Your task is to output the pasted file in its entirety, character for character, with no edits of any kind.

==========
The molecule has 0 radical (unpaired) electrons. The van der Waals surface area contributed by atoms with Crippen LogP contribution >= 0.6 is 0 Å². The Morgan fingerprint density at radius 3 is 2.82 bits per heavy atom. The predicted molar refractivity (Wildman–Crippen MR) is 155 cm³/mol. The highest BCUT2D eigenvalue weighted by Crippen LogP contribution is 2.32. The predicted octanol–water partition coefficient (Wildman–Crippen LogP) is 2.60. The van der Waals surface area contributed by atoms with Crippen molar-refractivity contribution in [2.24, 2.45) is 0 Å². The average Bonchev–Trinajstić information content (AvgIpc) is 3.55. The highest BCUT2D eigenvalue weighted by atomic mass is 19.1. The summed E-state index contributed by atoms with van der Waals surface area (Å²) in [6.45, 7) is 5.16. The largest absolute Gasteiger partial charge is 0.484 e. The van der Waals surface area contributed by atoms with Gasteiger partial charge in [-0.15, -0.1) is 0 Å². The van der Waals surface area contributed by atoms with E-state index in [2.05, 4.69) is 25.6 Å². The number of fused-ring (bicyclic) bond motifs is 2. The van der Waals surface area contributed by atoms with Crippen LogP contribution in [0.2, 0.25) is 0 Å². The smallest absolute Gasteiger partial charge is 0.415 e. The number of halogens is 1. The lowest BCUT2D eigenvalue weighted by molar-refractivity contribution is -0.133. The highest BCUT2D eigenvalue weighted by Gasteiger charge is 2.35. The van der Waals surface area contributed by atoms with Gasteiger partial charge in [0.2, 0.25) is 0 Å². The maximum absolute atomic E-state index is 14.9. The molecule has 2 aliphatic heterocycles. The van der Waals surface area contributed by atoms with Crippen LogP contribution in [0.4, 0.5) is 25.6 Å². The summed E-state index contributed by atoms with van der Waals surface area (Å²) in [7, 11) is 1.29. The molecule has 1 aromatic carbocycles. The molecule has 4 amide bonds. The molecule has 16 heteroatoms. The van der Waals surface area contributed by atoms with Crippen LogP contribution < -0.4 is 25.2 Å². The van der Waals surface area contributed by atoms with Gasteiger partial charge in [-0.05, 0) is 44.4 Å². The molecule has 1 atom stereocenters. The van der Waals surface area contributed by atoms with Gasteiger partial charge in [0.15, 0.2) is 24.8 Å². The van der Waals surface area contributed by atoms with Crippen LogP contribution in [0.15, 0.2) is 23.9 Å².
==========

The molecule has 0 radical (unpaired) electrons. The van der Waals surface area contributed by atoms with Crippen LogP contribution >= 0.6 is 0 Å². The Morgan fingerprint density at radius 3 is 2.82 bits per heavy atom. The predicted molar refractivity (Wildman–Crippen MR) is 155 cm³/mol. The highest BCUT2D eigenvalue weighted by Crippen LogP contribution is 2.32. The predicted octanol–water partition coefficient (Wildman–Crippen LogP) is 2.60. The van der Waals surface area contributed by atoms with Crippen molar-refractivity contribution in [2.24, 2.45) is 0 Å². The average Bonchev–Trinajstić information content (AvgIpc) is 3.55. The highest BCUT2D eigenvalue weighted by atomic mass is 19.1. The summed E-state index contributed by atoms with van der Waals surface area (Å²) in [6.45, 7) is 5.16. The largest absolute Gasteiger partial charge is 0.484 e. The van der Waals surface area contributed by atoms with Gasteiger partial charge in [-0.15, -0.1) is 0 Å². The van der Waals surface area contributed by atoms with E-state index in [2.05, 4.69) is 25.6 Å². The number of fused-ring (bicyclic) bond motifs is 2. The van der Waals surface area contributed by atoms with Crippen LogP contribution in [0.2, 0.25) is 0 Å². The smallest absolute Gasteiger partial charge is 0.415 e. The number of halogens is 1. The lowest BCUT2D eigenvalue weighted by molar-refractivity contribution is -0.133. The highest BCUT2D eigenvalue weighted by Gasteiger charge is 2.35. The van der Waals surface area contributed by atoms with Gasteiger partial charge in [0.2, 0.25) is 0 Å². The maximum absolute atomic E-state index is 14.9. The molecule has 2 aliphatic heterocycles. The van der Waals surface area contributed by atoms with Crippen LogP contribution in [0.4, 0.5) is 25.6 Å². The summed E-state index contributed by atoms with van der Waals surface area (Å²) in [7, 11) is 1.29. The molecule has 1 aromatic carbocycles. The molecule has 4 amide bonds. The molecule has 16 heteroatoms. The van der Waals surface area contributed by atoms with Crippen LogP contribution < -0.4 is 25.2 Å². The van der Waals surface area contributed by atoms with Gasteiger partial charge in [-0.05, 0) is 44.4 Å². The molecule has 1 atom stereocenters. The van der Waals surface area contributed by atoms with Gasteiger partial charge in [0.15, 0.2) is 24.8 Å². The van der Waals surface area contributed by atoms with Crippen LogP contribution in [0.15, 0.2) is 23.9 Å².